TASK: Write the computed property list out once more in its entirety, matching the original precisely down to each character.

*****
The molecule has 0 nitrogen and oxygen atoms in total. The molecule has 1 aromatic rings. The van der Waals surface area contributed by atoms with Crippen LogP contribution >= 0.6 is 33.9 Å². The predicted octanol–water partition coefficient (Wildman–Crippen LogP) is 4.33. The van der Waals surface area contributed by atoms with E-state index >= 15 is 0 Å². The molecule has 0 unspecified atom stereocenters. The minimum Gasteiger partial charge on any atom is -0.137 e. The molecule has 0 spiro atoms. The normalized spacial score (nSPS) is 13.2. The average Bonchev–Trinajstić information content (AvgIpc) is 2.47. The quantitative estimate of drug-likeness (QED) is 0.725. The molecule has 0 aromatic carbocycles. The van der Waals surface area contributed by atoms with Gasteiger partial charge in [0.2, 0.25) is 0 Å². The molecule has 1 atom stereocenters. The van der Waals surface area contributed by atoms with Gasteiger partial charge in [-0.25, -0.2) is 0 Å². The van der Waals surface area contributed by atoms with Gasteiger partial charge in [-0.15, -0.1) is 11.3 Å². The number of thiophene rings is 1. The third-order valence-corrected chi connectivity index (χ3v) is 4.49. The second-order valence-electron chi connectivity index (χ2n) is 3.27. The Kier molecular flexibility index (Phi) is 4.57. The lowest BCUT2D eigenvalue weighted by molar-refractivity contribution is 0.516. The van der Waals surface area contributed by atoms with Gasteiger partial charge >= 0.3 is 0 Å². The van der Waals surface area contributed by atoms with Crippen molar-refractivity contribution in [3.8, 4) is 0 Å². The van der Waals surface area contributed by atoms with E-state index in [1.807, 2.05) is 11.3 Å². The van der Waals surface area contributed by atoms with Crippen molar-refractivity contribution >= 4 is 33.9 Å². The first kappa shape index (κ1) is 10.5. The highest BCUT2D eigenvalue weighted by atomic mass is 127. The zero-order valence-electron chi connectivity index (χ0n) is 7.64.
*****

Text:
The molecule has 0 nitrogen and oxygen atoms in total. The molecule has 1 aromatic rings. The van der Waals surface area contributed by atoms with Crippen LogP contribution >= 0.6 is 33.9 Å². The predicted octanol–water partition coefficient (Wildman–Crippen LogP) is 4.33. The van der Waals surface area contributed by atoms with E-state index >= 15 is 0 Å². The molecule has 0 unspecified atom stereocenters. The minimum Gasteiger partial charge on any atom is -0.137 e. The molecule has 0 spiro atoms. The normalized spacial score (nSPS) is 13.2. The average Bonchev–Trinajstić information content (AvgIpc) is 2.47. The quantitative estimate of drug-likeness (QED) is 0.725. The molecule has 0 aromatic carbocycles. The van der Waals surface area contributed by atoms with Gasteiger partial charge in [0.2, 0.25) is 0 Å². The molecule has 1 atom stereocenters. The van der Waals surface area contributed by atoms with Gasteiger partial charge in [-0.25, -0.2) is 0 Å². The van der Waals surface area contributed by atoms with Gasteiger partial charge in [-0.15, -0.1) is 11.3 Å². The number of thiophene rings is 1. The third-order valence-corrected chi connectivity index (χ3v) is 4.49. The second-order valence-electron chi connectivity index (χ2n) is 3.27. The Kier molecular flexibility index (Phi) is 4.57. The lowest BCUT2D eigenvalue weighted by molar-refractivity contribution is 0.516. The van der Waals surface area contributed by atoms with Gasteiger partial charge >= 0.3 is 0 Å². The van der Waals surface area contributed by atoms with Crippen molar-refractivity contribution in [3.8, 4) is 0 Å². The van der Waals surface area contributed by atoms with E-state index in [1.807, 2.05) is 11.3 Å². The van der Waals surface area contributed by atoms with Crippen molar-refractivity contribution >= 4 is 33.9 Å². The first kappa shape index (κ1) is 10.5. The highest BCUT2D eigenvalue weighted by atomic mass is 127. The zero-order valence-electron chi connectivity index (χ0n) is 7.64.